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Running One On Ones Remotely

Greg Thomas
I write a lot of code. I've also written a book on developers becoming leaders/managers called Code Your Way Up.
・2 min read

When I started off as a Manager, I met with my team for our regularly scheduled team meetings. I thought this was enough to catch the pulse of what the team was doing, how everyone was, and listen for any roadblocks that might be on the verge of cropping up.

That helped me, but not my team.

It wasn't until about 6 - 8 months in that it was suggested to me to sit down with each member individually and talk to them about any issues affecting them, their career aspirations, and overall how they are doing. At the time, I didn't have One-On-Ones with my manager so I didn't quite understand the concept.

After the first few sessions with each team member, I quickly realized how much information I was missing out on and where I really needed to be focusing my time and energy to help them grow. Those sessions with my team would be at the back of my head in every decision that came for the team;

  • Does this align with Jane's goals?
  • Would this be a good fit to put Simon on?
  • How would Sally feel about taking on some more leadership roles?

(horrible names I know, but you get the idea)

Running One-On-Ones Remotely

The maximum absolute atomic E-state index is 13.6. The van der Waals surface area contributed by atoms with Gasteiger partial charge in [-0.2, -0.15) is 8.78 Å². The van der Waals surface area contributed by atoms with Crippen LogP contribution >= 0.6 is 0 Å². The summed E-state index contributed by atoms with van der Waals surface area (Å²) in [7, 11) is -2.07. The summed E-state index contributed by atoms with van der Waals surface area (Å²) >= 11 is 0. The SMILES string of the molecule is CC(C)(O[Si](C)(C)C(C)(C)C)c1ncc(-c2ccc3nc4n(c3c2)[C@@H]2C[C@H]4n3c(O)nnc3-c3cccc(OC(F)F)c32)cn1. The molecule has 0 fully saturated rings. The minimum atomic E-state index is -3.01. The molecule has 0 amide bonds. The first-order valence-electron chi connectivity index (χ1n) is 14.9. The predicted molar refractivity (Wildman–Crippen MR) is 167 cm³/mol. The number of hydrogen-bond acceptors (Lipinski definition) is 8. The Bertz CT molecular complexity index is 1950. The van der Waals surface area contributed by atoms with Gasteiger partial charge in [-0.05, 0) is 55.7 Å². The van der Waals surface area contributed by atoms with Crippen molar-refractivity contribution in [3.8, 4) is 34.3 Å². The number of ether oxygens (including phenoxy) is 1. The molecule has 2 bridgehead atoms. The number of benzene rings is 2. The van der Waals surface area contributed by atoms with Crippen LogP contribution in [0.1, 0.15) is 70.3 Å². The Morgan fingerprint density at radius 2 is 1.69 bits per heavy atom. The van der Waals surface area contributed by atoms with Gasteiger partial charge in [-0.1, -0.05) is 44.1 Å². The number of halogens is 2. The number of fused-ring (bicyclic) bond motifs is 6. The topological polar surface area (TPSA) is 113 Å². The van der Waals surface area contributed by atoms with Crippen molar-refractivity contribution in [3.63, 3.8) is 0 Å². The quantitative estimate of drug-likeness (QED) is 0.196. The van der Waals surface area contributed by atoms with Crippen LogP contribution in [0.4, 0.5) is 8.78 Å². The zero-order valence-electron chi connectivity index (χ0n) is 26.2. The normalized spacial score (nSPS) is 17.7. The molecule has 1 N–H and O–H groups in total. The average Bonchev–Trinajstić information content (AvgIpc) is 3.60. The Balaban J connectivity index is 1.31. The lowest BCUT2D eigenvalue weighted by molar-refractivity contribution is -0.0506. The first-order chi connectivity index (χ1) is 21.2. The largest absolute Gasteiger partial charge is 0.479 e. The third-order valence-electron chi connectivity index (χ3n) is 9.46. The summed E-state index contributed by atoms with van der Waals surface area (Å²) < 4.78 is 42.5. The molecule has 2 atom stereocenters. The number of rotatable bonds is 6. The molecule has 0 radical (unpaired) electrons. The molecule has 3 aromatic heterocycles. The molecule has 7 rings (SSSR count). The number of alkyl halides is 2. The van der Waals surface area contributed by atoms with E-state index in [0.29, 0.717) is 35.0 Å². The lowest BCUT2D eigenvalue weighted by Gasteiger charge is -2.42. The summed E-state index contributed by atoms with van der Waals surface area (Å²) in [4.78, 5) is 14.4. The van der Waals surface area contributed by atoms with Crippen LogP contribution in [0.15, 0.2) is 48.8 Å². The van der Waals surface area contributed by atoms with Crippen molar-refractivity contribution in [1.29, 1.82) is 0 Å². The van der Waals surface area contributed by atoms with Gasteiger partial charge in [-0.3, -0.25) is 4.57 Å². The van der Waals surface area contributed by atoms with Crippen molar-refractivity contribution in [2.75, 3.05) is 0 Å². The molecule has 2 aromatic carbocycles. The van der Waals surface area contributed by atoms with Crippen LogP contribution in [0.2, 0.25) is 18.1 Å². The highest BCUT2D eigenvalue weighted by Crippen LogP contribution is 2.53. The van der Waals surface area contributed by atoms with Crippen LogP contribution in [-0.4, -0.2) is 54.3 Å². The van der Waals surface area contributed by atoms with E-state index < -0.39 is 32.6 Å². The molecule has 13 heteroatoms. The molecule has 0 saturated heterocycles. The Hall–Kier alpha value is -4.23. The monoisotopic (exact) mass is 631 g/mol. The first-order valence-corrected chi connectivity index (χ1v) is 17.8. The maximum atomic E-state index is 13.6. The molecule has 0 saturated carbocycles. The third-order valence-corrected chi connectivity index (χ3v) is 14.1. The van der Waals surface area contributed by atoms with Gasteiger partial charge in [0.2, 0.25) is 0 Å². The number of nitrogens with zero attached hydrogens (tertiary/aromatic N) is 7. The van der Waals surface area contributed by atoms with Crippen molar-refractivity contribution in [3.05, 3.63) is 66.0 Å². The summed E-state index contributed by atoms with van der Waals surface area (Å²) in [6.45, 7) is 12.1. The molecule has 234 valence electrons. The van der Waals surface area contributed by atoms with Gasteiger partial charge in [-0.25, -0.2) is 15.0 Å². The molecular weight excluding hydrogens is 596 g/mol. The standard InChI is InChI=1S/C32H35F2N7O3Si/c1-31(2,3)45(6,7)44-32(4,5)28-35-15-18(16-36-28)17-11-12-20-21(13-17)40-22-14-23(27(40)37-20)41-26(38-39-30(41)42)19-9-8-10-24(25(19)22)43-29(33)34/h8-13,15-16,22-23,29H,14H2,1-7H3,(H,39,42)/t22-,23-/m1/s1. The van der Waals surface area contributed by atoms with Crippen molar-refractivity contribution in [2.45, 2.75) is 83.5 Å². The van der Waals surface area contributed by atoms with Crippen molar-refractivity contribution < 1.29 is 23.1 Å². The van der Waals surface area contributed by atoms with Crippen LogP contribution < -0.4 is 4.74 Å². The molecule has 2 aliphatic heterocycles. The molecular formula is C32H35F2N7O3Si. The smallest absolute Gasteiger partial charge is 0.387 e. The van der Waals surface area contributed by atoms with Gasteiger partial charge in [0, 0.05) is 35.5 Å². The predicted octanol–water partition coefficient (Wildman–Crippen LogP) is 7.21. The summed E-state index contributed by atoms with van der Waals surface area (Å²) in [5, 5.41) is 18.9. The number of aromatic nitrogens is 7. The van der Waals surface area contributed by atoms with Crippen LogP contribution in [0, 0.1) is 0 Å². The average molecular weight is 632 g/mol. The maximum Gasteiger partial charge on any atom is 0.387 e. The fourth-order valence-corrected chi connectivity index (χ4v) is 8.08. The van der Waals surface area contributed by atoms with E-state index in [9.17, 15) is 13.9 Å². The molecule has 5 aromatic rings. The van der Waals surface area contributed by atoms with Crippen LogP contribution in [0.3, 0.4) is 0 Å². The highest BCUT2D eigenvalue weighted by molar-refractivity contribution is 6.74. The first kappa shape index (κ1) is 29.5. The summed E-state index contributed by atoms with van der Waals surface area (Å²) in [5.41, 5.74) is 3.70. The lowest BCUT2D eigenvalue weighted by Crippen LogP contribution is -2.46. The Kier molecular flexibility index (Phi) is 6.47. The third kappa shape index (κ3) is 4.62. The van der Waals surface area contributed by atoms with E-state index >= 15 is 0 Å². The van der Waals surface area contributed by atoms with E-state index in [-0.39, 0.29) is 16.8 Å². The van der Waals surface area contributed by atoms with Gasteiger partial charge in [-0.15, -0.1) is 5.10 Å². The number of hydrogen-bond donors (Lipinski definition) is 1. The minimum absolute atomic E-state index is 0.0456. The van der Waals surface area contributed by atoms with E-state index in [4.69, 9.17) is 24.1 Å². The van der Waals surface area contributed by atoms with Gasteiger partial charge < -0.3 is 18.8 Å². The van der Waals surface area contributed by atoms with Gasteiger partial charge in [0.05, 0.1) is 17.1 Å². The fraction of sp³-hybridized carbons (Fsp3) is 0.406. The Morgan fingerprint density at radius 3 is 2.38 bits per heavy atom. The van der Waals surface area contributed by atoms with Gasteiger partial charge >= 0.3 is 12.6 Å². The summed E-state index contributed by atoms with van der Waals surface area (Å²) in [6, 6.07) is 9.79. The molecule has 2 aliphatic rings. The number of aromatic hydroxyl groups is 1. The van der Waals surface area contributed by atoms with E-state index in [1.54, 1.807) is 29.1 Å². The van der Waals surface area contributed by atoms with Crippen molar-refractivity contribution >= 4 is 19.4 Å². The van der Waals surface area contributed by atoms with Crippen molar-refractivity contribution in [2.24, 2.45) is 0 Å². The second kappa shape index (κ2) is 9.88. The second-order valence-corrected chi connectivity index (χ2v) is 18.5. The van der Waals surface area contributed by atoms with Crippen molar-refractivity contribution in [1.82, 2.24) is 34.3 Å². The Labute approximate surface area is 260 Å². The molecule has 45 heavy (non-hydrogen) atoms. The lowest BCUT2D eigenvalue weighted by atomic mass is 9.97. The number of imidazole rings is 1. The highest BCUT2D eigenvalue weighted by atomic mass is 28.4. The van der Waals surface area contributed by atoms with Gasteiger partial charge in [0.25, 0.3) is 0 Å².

Fast forward to now, in the midst of being 100% remotely operating with my team and I've been figuring out how to ensure I'm still able to provide One-On-Ones to my team that helps them remotely as much as they did when we were side-by-side with each other. It hasn't been easy, I've had to learn a few new tricks.

I cohost a podcast that we started from everyone going remote called Remotely Prepared. In our most recent episode we talk about how to get the most out of your (One-On-Ones remotely)[https://podcasts.apple.com/ca/podcast/staying-connected-with-remote-one-on-ones/id1514693059?i=1000497351322].

The key message, if you've stopped them because having hard conversations is a struggle over video, start them back up again. Go through those hard conversations and push yourself to have them.

Because if you're struggling with having them, you can be sure your team is as well, and it might be just the right time to kick them back up again (it's never too late).

I wrote a book on Leading Software Teams - Code Your Way Up - available as an eBook or Paperback on Amazon (CAN and US).

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